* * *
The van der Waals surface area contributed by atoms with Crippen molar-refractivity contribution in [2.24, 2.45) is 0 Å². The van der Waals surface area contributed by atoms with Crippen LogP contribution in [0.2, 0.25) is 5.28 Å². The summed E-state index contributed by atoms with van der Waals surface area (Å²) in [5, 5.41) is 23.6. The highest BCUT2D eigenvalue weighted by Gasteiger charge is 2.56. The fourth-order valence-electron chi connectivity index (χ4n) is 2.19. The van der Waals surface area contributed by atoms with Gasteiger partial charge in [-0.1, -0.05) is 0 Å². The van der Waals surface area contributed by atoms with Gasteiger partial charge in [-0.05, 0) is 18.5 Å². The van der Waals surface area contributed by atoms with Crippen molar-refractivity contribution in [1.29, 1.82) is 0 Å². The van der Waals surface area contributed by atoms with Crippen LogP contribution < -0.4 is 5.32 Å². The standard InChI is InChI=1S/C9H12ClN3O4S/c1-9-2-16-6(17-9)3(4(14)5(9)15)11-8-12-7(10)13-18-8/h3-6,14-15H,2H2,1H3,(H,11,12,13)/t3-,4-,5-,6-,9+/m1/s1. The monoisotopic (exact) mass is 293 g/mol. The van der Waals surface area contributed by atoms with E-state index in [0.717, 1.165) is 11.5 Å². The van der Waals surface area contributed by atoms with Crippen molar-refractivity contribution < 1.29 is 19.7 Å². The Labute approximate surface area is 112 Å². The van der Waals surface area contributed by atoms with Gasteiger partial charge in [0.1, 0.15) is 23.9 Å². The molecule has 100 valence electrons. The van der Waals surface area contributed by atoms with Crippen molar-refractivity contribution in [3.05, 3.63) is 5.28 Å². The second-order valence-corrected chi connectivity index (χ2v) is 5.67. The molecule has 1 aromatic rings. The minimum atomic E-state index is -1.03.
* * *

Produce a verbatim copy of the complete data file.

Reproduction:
The van der Waals surface area contributed by atoms with Crippen molar-refractivity contribution in [2.24, 2.45) is 0 Å². The van der Waals surface area contributed by atoms with Crippen LogP contribution in [0.2, 0.25) is 5.28 Å². The summed E-state index contributed by atoms with van der Waals surface area (Å²) in [5, 5.41) is 23.6. The highest BCUT2D eigenvalue weighted by Gasteiger charge is 2.56. The fourth-order valence-electron chi connectivity index (χ4n) is 2.19. The van der Waals surface area contributed by atoms with Gasteiger partial charge in [-0.1, -0.05) is 0 Å². The van der Waals surface area contributed by atoms with Gasteiger partial charge in [-0.05, 0) is 18.5 Å². The van der Waals surface area contributed by atoms with Crippen molar-refractivity contribution in [1.29, 1.82) is 0 Å². The van der Waals surface area contributed by atoms with Crippen LogP contribution < -0.4 is 5.32 Å². The standard InChI is InChI=1S/C9H12ClN3O4S/c1-9-2-16-6(17-9)3(4(14)5(9)15)11-8-12-7(10)13-18-8/h3-6,14-15H,2H2,1H3,(H,11,12,13)/t3-,4-,5-,6-,9+/m1/s1. The monoisotopic (exact) mass is 293 g/mol. The van der Waals surface area contributed by atoms with E-state index in [0.717, 1.165) is 11.5 Å². The van der Waals surface area contributed by atoms with Crippen molar-refractivity contribution < 1.29 is 19.7 Å². The Labute approximate surface area is 112 Å². The van der Waals surface area contributed by atoms with Gasteiger partial charge in [0.1, 0.15) is 23.9 Å². The molecule has 100 valence electrons. The van der Waals surface area contributed by atoms with Crippen molar-refractivity contribution in [3.05, 3.63) is 5.28 Å². The second-order valence-corrected chi connectivity index (χ2v) is 5.67. The molecule has 1 aromatic rings. The minimum atomic E-state index is -1.03.